The Daily Courier from Connellsville, Pennsylvania on March 1, 1938 · Page 4
Get access to this page with a Free Trial
Click to view larger version
March 1, 1938

The Daily Courier from Connellsville, Pennsylvania · Page 4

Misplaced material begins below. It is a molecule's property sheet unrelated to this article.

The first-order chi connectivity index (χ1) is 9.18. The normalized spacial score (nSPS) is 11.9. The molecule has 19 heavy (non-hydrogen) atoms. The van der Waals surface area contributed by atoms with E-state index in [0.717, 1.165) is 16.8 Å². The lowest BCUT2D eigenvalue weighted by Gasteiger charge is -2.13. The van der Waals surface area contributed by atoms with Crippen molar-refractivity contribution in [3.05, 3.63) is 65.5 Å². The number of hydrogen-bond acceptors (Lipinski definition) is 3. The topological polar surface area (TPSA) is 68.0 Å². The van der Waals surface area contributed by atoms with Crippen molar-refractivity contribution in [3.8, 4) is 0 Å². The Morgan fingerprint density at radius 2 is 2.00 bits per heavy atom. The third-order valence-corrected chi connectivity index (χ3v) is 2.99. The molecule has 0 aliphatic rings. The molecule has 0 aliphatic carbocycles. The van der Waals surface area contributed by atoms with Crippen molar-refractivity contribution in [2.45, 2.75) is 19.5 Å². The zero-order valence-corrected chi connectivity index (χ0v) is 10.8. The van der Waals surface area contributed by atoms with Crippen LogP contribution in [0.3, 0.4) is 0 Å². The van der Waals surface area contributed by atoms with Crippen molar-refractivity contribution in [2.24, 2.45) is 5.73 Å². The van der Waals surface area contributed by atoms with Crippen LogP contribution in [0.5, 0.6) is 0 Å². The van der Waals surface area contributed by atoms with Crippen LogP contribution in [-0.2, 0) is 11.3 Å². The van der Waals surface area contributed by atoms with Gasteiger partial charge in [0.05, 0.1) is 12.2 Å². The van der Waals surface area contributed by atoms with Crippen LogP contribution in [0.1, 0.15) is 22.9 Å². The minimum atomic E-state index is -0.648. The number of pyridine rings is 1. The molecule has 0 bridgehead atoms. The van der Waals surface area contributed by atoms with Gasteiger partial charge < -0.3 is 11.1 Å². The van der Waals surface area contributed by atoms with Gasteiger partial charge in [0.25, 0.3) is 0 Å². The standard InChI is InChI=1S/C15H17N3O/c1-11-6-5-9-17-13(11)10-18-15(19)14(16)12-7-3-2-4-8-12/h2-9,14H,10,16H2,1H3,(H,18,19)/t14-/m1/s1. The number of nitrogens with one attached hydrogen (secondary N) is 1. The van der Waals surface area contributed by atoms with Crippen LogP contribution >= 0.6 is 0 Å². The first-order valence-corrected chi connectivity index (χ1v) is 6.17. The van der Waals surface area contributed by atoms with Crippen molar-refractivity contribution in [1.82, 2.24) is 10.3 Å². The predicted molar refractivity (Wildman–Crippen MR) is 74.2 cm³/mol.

Publication:
Location:
Connellsville, Pennsylvania
Issue Date:
Tuesday, March 1, 1938
Page:
Page 4
Cancel
Start Free Trial

Page 4 article text (OCR)